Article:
Finally, the first evidence of burning sexuality in film. 1915. The gang sits backstage, and one of the men walks across the room, looking like Marlon Brando, very self-assured, he turns around and whistles, and a woman follows his path and right as she reaches him he roughly grabs her the hair atop head and pulls her down, toward him, spinning her and she throws her head back as she pulls into his arms, and then; and then, clutching her neck with one arm, they step across the room and begin dancing to a waltz, violently he spins her, grabs her, pulls her down and back up, and when she puts closes her hands behind his neck, he grabs hold of her hair, and they dance in circles, heads pressed close together, more dips, and then she jumps, he holds her waist, and spins her round and round, her knees bent, her body as if its lying on a bed, and then when she lands he spins her and lets go, and it looks like he has just struck the winning blow, and shakes his hand outward, free of the dance, and then quickly walks away. Now I can say a silent film has held me captive.

film: Mankiewicz: Guys and Dolls (1955)

2 may 07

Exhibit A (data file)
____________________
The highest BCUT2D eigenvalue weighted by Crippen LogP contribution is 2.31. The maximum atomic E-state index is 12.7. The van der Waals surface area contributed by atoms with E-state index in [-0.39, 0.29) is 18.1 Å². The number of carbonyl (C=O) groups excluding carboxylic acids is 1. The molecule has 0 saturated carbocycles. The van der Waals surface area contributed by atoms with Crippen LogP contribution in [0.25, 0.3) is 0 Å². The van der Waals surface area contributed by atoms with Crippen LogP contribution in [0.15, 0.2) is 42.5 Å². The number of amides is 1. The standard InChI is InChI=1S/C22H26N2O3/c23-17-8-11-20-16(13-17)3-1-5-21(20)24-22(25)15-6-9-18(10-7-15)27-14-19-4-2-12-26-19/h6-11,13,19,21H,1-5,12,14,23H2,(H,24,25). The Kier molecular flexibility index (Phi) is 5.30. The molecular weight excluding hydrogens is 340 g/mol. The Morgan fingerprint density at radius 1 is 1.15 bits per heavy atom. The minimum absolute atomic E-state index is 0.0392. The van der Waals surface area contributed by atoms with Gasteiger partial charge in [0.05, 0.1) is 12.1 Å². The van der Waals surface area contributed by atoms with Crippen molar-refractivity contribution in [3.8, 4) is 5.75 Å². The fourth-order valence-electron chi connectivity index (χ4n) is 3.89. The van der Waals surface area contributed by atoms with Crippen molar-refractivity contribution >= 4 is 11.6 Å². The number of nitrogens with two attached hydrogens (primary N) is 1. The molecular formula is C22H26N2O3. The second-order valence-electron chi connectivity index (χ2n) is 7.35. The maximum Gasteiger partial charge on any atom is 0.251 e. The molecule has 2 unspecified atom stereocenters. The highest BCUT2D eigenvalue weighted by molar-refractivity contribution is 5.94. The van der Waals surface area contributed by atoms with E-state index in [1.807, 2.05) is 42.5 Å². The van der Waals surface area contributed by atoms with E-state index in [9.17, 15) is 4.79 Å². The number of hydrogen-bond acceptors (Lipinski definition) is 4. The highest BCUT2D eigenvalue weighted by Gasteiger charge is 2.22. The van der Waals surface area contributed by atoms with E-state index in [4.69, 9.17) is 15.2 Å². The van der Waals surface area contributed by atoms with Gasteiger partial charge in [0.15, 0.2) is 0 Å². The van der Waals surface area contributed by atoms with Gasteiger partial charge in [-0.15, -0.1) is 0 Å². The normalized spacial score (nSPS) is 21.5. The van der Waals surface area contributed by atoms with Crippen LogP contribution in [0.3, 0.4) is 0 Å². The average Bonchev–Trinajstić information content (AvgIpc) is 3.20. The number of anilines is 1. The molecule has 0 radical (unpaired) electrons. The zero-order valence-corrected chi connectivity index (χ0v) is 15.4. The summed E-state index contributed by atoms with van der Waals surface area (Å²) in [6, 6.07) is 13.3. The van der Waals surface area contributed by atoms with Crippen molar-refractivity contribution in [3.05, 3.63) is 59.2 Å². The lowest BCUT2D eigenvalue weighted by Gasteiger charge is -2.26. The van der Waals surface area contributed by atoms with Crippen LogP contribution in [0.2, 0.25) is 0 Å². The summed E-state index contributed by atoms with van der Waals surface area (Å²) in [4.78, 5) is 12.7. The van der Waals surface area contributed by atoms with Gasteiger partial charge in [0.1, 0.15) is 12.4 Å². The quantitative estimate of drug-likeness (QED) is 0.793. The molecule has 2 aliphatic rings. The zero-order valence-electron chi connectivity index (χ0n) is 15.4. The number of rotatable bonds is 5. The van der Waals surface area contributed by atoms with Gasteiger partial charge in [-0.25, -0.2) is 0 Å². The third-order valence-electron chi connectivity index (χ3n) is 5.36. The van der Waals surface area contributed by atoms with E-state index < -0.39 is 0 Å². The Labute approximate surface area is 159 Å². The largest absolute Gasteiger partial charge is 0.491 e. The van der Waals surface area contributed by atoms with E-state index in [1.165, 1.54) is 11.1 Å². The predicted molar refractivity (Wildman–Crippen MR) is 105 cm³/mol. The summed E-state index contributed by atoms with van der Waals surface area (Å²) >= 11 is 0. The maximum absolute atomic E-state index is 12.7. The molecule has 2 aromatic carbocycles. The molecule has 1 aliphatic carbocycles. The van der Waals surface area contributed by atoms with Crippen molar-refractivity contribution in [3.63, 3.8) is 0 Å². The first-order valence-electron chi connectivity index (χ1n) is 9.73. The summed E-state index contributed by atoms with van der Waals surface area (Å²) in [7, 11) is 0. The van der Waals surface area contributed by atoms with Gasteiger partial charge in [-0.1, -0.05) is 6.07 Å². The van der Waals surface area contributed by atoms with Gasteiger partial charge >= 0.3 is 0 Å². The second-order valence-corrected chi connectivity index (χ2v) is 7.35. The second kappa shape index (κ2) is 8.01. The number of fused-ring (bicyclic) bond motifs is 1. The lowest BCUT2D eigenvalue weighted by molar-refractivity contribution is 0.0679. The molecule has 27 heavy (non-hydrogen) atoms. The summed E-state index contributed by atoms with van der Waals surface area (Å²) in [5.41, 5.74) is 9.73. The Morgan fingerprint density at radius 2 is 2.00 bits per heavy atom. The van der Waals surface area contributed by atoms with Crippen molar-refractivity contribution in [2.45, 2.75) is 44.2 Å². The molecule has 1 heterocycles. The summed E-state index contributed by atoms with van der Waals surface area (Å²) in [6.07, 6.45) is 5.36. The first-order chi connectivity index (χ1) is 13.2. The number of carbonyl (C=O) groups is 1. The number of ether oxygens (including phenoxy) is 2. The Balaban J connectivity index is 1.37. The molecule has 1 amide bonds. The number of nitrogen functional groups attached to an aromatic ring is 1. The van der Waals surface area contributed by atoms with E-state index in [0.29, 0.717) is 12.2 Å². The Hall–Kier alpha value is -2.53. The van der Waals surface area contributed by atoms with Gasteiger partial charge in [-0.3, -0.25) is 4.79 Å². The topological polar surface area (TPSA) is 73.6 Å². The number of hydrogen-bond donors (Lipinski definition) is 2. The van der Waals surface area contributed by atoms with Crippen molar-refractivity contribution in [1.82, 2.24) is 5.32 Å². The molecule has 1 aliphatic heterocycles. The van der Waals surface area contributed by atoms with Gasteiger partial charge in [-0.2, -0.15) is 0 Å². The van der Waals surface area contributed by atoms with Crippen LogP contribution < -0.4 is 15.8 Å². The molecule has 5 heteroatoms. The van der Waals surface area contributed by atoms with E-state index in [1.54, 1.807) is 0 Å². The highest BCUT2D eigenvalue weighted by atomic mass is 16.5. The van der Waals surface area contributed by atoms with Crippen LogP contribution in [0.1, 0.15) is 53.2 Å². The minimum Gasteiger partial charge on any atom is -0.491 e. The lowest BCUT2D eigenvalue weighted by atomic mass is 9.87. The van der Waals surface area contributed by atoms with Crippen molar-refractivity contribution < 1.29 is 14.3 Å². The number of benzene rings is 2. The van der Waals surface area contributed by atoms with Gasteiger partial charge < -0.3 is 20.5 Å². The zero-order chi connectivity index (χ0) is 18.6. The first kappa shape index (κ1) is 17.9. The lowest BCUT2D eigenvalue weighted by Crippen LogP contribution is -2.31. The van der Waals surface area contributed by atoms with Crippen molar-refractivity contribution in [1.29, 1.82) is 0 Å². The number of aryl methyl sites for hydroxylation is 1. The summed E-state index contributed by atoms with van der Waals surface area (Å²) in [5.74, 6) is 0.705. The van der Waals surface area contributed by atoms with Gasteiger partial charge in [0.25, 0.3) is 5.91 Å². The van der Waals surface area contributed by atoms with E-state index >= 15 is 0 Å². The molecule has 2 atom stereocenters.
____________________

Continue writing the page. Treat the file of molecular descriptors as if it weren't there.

I’ve began to wonder if the Good old films are as witty as they are because the people who made them built themselves up from roles in the production of silent films, from writing the stories to the intertitles, perhaps even the unheard dialogue, these are people who understand an element of film the past few generations have taken for granted. I do not know if the music to Fantomas was its original, but it worked on me to create nausea, great dis-ease, in the same way that The Game does so with its golden-tinted film. Sound has importance–and Guys and Dolls, although adapted from someone’s book (of stories, I think), is written by one of these people who built themselves up from the silents. The dialogue mostly goes past me unnoticed, and I enjoy watching the acting, especially of the big stars, Sinatra, Brando, Jean Simmons, even the smallest expressions, you know why they enjoy their names. Simmons and Brando especially made me want to fall in love, the way they fought it quietly, and give in passively. The womens dance numbers are mostly confined to a New York nightclub show, which means a few high kicks and some fucking obnoxious accents. The mens more than make up for this–being fascinating to watch, both individuals and group–reminds me that only in singing and dancing can anyone truly make full use of their body. The other delights are the scenes in Havana, not only because of the love, but because there’s finally some good dancing from the women, (I mean, this is a movie about men who gamble), and also a killer fight scene. Oh, and Simmons and Brando are also so damn attractive I can’t take my eyes off them; there’s a good reason why I did miss an expression. But some of those lines in this film…brilliant. What I can’t stand, oh, what I sometimes could not even look at, are the colors, being everything rich and gooey you’d come to expect from a 1950s cookbook, and I have a hard time keeping my stomach under those conditions. When I saw this live, in which Matthew Hunt plays Sinatra’s role, his performance having burned its way to my heart, even eight years later, the colors were strong, but in a modern “let’s play 1950s” way–not a technicolor way, but emphasis on deep greens, purples, oranges, and I seem to recall much zoot-suits where this film seems to have everyone in much cleaner cut…okay, breakfast is getting cold, i’m being yelled at.